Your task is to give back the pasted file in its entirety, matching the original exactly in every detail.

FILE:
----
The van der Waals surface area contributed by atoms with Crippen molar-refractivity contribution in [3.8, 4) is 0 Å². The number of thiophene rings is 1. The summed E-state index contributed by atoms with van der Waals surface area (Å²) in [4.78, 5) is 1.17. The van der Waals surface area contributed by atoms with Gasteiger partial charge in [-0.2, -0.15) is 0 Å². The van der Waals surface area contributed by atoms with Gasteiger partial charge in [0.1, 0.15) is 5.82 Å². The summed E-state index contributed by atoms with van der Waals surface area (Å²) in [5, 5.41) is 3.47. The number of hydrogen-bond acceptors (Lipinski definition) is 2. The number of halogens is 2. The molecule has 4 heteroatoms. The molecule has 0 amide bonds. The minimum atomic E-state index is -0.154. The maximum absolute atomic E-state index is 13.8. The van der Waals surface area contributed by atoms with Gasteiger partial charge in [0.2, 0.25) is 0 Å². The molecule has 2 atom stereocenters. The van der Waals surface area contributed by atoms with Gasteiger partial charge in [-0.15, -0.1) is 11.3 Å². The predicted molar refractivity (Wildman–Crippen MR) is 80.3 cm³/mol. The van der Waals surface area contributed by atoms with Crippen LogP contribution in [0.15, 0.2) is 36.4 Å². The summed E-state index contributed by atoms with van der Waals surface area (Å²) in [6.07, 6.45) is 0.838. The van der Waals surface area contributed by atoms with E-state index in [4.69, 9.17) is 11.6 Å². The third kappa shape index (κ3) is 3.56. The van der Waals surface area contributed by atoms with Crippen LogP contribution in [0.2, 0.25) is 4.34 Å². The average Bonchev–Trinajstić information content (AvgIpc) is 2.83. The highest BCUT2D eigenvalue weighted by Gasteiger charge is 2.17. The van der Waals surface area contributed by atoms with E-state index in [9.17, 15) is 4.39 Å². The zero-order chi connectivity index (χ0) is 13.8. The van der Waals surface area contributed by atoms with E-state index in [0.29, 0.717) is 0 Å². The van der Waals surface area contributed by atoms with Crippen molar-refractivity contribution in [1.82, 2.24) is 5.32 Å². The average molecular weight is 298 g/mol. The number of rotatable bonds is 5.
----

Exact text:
The van der Waals surface area contributed by atoms with Crippen molar-refractivity contribution in [3.8, 4) is 0 Å². The number of thiophene rings is 1. The summed E-state index contributed by atoms with van der Waals surface area (Å²) in [4.78, 5) is 1.17. The van der Waals surface area contributed by atoms with Gasteiger partial charge in [-0.2, -0.15) is 0 Å². The van der Waals surface area contributed by atoms with Gasteiger partial charge in [0.1, 0.15) is 5.82 Å². The summed E-state index contributed by atoms with van der Waals surface area (Å²) in [5, 5.41) is 3.47. The number of hydrogen-bond acceptors (Lipinski definition) is 2. The number of halogens is 2. The molecule has 4 heteroatoms. The molecule has 0 amide bonds. The minimum atomic E-state index is -0.154. The maximum absolute atomic E-state index is 13.8. The van der Waals surface area contributed by atoms with Gasteiger partial charge in [0.2, 0.25) is 0 Å². The molecule has 2 atom stereocenters. The van der Waals surface area contributed by atoms with Gasteiger partial charge in [-0.15, -0.1) is 11.3 Å². The predicted molar refractivity (Wildman–Crippen MR) is 80.3 cm³/mol. The van der Waals surface area contributed by atoms with Crippen LogP contribution in [0.15, 0.2) is 36.4 Å². The summed E-state index contributed by atoms with van der Waals surface area (Å²) in [6.07, 6.45) is 0.838. The van der Waals surface area contributed by atoms with E-state index in [4.69, 9.17) is 11.6 Å². The third kappa shape index (κ3) is 3.56. The van der Waals surface area contributed by atoms with Crippen LogP contribution in [0.2, 0.25) is 4.34 Å². The average Bonchev–Trinajstić information content (AvgIpc) is 2.83. The highest BCUT2D eigenvalue weighted by Gasteiger charge is 2.17. The van der Waals surface area contributed by atoms with E-state index in [9.17, 15) is 4.39 Å². The zero-order chi connectivity index (χ0) is 13.8. The van der Waals surface area contributed by atoms with E-state index in [0.29, 0.717) is 0 Å². The van der Waals surface area contributed by atoms with Crippen molar-refractivity contribution in [1.82, 2.24) is 5.32 Å². The average molecular weight is 298 g/mol. The number of rotatable bonds is 5.